July Weather Summary

Overview

July 2014 was one of the coolest Julys on record for much of central and southeast Illinois.  This persistently cool weather pattern was caused by a buckle in the jet stream around a deep upper level low pressure system north of the Great Lakes, which provided a northwesterly flow of air into the Midwest.  Typical summer time heat and humidity was absent, with only a day or two of 90+ degree highs for most locations.  The most significant bouts of cool air occurred on the 2-5th, 15-16, and 28-29.  During most of these days highs were in the 70s and lows were in the 50s.  Several record lows and record cool highs were set during these periods.  As is typical with summertime rainfall, rain amounts showed high variability across the region during the month.  Areas west of the Illinois River and southwest of a Jacksonville to Effingham line, generally saw below normal totals, while areas of east-central Illinois saw much above normal totals.  The higher totals were mainly the result of two heavy rain events on July 7-8 and 12-13.  While isolated severe weather was observed during the month, major severe weather outbreaks did not occur, primarily due to the unseasonably cool air in place. 

  • July 7-8 
     A weakening cold front triggered a broken line of strong thunderstorms along and south of the I-70 corridor during the afternoon of July 7th.  Due to the very warm and humid airmass ahead of the front, the storms were efficient rain-producers and also contained tremendous amounts of lightning.  A few of the cells created strong wind gusts and minor wind damage, particularly from parts of Marion County southeastward into Wayne County.  These storms gradually settled southward toward the Ohio River and dissipated during the evening.  Meanwhile, another round of thunderstorms quickly began to develop across northern Kansas into northern Missouri during the evening.  This storm complex gradually shifted into west-central Illinois toward midnight.  While the main push of severe weather associated with the complex generally remained across northern and central Missouri, one cluster of storms tracked into central Illinois overnight.  Locally heavy rainfall of between 1 and 2 inches was common along its path from Brown and Cass counties eastward to Logan County.  Some minor wind damage occurred in the city of Lincoln as these storms rolled through, with a few trees and tree branches being blown down.
  • July 12-13
    A cluster of slow-moving thunderstorms produced very heavy rainfall across portions of east-central Illinois during the morning of July 12th.  The heavy rain primarily occurred along and just east of a Pontiac to Monticello line, where many locations picked up between 3 and 5 inches in a short amount of time.  An observer in Champaign measured a whopping 5.18", while other reports northwest of Champaign suggested as much as 6 to 7 inches may have occurred in isolated spots near Mahomet.  The heavy rain caused localized flash-flooding, particularly in Champaign.  Elsewhere around central and southeast Illinois, rainfall was lighter and more scattered in nature.  In fact, areas along and southwest of a Vandalia to Flora line reported little or no rainfall during the period.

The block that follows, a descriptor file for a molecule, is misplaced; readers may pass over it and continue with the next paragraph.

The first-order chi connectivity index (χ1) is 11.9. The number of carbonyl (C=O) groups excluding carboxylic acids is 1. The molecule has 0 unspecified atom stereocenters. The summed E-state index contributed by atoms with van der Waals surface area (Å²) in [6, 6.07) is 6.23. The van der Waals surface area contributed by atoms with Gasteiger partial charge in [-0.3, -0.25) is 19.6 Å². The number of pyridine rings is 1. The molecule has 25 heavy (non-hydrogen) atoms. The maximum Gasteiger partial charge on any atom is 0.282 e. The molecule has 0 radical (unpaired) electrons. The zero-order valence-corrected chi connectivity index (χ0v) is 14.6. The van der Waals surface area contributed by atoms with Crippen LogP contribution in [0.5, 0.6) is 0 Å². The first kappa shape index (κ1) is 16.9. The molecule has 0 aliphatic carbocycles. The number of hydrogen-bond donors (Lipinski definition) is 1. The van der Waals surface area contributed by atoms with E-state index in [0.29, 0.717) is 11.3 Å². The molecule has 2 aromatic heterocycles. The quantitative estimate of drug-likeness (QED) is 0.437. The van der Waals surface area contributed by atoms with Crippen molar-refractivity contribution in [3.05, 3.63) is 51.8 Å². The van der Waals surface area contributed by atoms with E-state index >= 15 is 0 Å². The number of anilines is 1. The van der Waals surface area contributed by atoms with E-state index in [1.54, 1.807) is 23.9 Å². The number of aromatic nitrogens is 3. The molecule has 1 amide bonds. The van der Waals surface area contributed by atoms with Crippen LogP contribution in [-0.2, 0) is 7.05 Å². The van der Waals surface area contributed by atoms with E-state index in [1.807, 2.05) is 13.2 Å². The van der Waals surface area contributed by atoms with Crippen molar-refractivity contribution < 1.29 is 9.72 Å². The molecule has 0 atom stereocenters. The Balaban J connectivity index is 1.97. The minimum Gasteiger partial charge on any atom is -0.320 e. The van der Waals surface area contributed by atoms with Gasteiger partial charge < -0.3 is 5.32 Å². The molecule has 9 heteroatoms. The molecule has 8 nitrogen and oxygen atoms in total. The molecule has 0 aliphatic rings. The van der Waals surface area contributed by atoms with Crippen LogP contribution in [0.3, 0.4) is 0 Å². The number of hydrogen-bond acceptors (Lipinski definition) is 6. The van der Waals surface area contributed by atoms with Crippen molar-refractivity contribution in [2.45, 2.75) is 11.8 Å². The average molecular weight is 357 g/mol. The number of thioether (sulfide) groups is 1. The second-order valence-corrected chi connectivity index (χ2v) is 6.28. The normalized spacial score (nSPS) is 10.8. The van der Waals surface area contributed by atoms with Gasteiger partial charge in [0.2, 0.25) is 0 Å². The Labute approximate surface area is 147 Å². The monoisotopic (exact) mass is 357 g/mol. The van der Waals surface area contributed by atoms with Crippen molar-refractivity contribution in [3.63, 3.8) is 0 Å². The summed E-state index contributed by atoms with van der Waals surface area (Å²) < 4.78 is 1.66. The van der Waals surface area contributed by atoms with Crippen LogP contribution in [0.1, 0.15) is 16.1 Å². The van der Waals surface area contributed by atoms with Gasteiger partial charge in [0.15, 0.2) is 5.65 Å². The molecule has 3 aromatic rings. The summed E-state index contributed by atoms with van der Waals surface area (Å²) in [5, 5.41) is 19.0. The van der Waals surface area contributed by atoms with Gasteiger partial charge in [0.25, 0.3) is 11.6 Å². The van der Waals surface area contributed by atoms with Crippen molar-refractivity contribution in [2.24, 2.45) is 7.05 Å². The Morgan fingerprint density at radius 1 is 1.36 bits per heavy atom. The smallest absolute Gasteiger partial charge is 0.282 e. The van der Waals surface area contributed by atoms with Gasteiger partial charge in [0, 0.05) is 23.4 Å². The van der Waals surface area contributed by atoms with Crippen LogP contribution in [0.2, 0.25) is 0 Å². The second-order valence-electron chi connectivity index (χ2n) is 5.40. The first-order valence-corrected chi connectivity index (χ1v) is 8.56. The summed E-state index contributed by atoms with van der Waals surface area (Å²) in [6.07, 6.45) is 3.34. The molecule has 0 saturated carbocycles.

• July 26
    Scattered thunderstorms developed ahead of a cold front during the afternoon hours over western Illinois.  As the storms tracked east of I-55 by late afternoon they became severe, with isolated damaging wind gusts and locally heavy rain, from near Clinton east through Champaign, and into southern Vermilion County.  Downed trees and power lines were reported along the path of the strongest cluster of storms.  Another cluster of storms developed farther south near Mattoon, and produced isolated strong winds and locally heavy rain as it shifted southeast towards the Indiana border by early evening.
     

 Temperature and Precipitation Maps

 

 

 

  July Temp. Departure from normal

July Precip. Total

July Precip. % of normal 

 

Climate Data

The table below summarizes July 2014 precipitation and temperature, and departure from normal for selected cities across central and southeast Illinois.  Data from Peoria and Springfield are from ASOS sites, while others are from NWS Cooperative Observers.
 

Site Precipitation Departure from Normal Average Temp. Departure from Normal
Decatur

2.58" 

 -1.40"

 70.1

 -6.4 
Effingham

1.93" 

 -1.95 "

 71.3

 -5.8 
Galesburg

3.43" 

 -0.95"

 69.8 

 -4.8 
Jacksonville

2.27" 

 -1.68" 

 69.9

 -4.9
Lincoln

4.78" 

 -0.28" 

 68.6

 -6.4

Normal

5.65" 

 +1.49"

 69.2

 -5.2
Olney

5.74" 

 +1.41"

 70.8

 -5.6
Peoria

1.49" 

 -2.36"

 72.2

 -3.3
Springfield

2.53" 

 -1.41"

 71.6

 -4.2
Urbana

   8.70" **

 +4.00"

 69.8 

 -5.1

** Urbana - 5th wettest July since 1888


Links below are the monthly climate summaries for area cities. Only the summaries for Peoria, Springfield and Lincoln are considered "official", meaning they are the station of record for their respective locations. The other summaries are "supplemental", meaning another location in the area is the official climate station for that city.

Climate data for other area cities is available at http://www.nws.noaa.gov/climate/xmacis.php?wfo=ilx



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